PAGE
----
Sex and the City's literary antecedents.

What you're watching.
Feb. 23 2004 6:25 PM

Little Women in the City

Sex and the City's foursome belongs to a tradition of plucky female heroines.

A Big fairy-tale ending for Carrie
A Big fairy-tale ending for Carrie

As a feminist and a pop-culture addict—a paradox, I know—I watched the finale of Sex and the City with mixed emotions. On the one hand, I can appreciate the fairy-tale dreaminess of the Big-to-the-rescue-in-Paris plotline. Chris Noth has been one of my personal pinups since his early tenure on Law & Order, and despite (or, let's face it, because of) Big's habitual mistreatment of Carrie over the show's run, their scenes together crackle with chemistry, warmth, and that rare Sex commodity, non-cringe-inducing banter. (As we know from one of the show's principal cinematic ancestors, the screwball comedy, your true love is always the one with whom you have the best banter.)

For me, the Big vs. Alek battle was no contest (although I do love me some Mikhail Baryshnikov as well). The real question is, why did Carrie have to end up with anyone at all? For the six years of its run, the show's strength has been its clever inversion of Jane Austen's famous opening to Pride and Prejudice: "It is a truth universally acknowledged, that a single man in possession of a good fortune must be in want of a wife." Sex and the City asked, what about a single woman in possession of a good fortune, Manhattan real estate, and a seemingly unlimited cache of designer clothes? The four female protagonists lived out their six years of singlehood as a continual interrogation of Austen's "universal truth." With the exception of Charlotte (Kristin Davis), none of these women were ever explicitly on a husband hunt. Samantha (Kim Cattrall) wanted fun, no-strings sex; Miranda (Cynthia Nixon) wanted chocolate, TiVo, and a boyfriend she could keep at arm's length; and Carrie—well, the show's momentum arose from the universal truth that the dithering, self-obsessed Carrie didn't quite know what she wanted.

Sex and the City's literary antecedents include not only Austen but a whole tradition of young girls' literature, from Little Women to Anne of Green Gables. These books, like the first five seasons of Sex, are about that liminal moment in bourgeois female life when anything is possible, before our choices have narrowed down to binary options: Big or Alek? Pregnancy or adoption? Marriage or singlehood? In the world of the girls' book, wit, pluck, and resourcefulness—the ability to get oneself into and out of as many "scrapes" as possible on the way to the inevitable happy ending—are what set the heroine apart from the drab market of heterosexual commerce that surrounds her and allow young female readers to identify with her. Like us, she doesn't quite know if she wants a Prince Charming, and when she gets one, we're somehow bummed, if only because it means the story is over. Carrie Bradshaw is clearly Sex and the City's Jo March, its tomboy-writer-klutz, and I wanted to see her stomp back to New York alone and become a real writer. (Sure, that once-a-week column may pay well enough to keep her in Oscar De La Renta couture—though God knows mine doesn't—but couldn't she use the intellectual challenge of a novel?)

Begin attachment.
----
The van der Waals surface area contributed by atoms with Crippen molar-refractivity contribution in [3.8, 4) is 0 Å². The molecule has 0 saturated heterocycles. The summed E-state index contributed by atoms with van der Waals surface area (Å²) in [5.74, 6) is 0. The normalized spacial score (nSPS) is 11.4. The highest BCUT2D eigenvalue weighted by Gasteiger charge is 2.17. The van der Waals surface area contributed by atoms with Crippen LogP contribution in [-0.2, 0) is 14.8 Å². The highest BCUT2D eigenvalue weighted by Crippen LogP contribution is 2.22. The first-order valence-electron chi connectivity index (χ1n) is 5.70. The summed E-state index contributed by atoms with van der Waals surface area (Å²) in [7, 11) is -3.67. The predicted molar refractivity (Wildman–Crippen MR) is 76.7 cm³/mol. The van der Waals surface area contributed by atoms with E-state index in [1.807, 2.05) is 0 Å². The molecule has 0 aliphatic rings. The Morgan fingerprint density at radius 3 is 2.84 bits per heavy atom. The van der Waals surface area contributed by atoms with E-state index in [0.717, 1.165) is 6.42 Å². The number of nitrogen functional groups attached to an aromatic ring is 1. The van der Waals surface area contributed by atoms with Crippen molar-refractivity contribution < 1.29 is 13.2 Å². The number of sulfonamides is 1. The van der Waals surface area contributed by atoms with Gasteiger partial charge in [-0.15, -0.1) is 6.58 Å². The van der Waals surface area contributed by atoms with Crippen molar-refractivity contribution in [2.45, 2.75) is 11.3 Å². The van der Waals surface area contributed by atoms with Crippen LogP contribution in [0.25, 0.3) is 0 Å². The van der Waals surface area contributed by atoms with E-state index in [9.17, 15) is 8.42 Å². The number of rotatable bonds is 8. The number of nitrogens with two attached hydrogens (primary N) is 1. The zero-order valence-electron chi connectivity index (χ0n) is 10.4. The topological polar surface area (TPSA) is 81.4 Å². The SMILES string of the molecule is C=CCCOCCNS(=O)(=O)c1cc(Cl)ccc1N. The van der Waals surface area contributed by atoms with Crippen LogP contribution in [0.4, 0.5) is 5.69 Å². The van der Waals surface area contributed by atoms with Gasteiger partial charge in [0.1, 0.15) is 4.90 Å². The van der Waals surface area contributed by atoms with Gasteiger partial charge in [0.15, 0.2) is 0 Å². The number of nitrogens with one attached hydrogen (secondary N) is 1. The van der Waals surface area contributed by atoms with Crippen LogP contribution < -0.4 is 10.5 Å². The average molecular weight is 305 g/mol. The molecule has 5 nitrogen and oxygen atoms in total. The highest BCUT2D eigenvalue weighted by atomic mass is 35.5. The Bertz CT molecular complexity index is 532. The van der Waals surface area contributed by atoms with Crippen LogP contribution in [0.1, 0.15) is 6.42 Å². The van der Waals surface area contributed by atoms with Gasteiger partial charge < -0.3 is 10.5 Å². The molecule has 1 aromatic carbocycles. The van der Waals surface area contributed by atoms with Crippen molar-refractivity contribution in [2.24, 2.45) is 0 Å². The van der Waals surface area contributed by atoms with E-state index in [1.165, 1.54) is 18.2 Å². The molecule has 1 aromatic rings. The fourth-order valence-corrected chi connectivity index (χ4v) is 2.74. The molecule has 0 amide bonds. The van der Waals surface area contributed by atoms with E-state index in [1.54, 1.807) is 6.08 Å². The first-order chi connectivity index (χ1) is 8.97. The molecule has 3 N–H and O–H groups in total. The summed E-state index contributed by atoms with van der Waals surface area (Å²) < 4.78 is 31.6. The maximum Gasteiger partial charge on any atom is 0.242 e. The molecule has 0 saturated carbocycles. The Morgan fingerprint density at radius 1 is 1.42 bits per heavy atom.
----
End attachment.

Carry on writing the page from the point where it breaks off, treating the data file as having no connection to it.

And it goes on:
Unlike the simpering Bridget Jones's Diary or the reactionary Ally McBeal, Sex and the City, for all its normative heterosexuality and shameless product placement, always held female friendship higher than landing Mr. Right. Even on the nights when the voice-over puns were at their most unbearable and Patricia Field's costumes made you want to hide your face in shame (the blazer and no pants in public? the gingham dirndl? the plaid neon tam-o'-shanter?), there was a genuine warmth to the scenes where the four women met in a coffee shop to hash over their weeks. Sex and the City's concern, its raison d'être, has always been to investigate the many varieties of female pleasure, be they sexual, maternal, or sartorial.

A glance at the chat boards makes it clear that viewers are hardly experiencing the girls' fates as penitence for their six seasons in the sun, and I have to agree. Charlotte's got it all: an adoring Jewish husband, an adopted baby on the way, and four King Charles spaniels in Burberry coats. The last time we see Samantha, she's happily astride her Absolut Hunk of a boyfriend, while Miranda is cracking up in her new Brooklyn digs with long-suffering mate Steve (yay, Steve!) and their cute redheaded son (who seems to be growing at the rate of kudzu). And while it might have been sadistic to deny Carrie her own little chunk of happily-ever-after, when the series ended with the caller ID on Carrie's jeweled pink cell phone finally revealing Mr. Big's long-withheld name—it's John, which suits him perfectly—this 37-year-old single girl wished for a moment that our heroine had the gumption to put destiny on hold.

Dana Stevens is Slate's movie critic.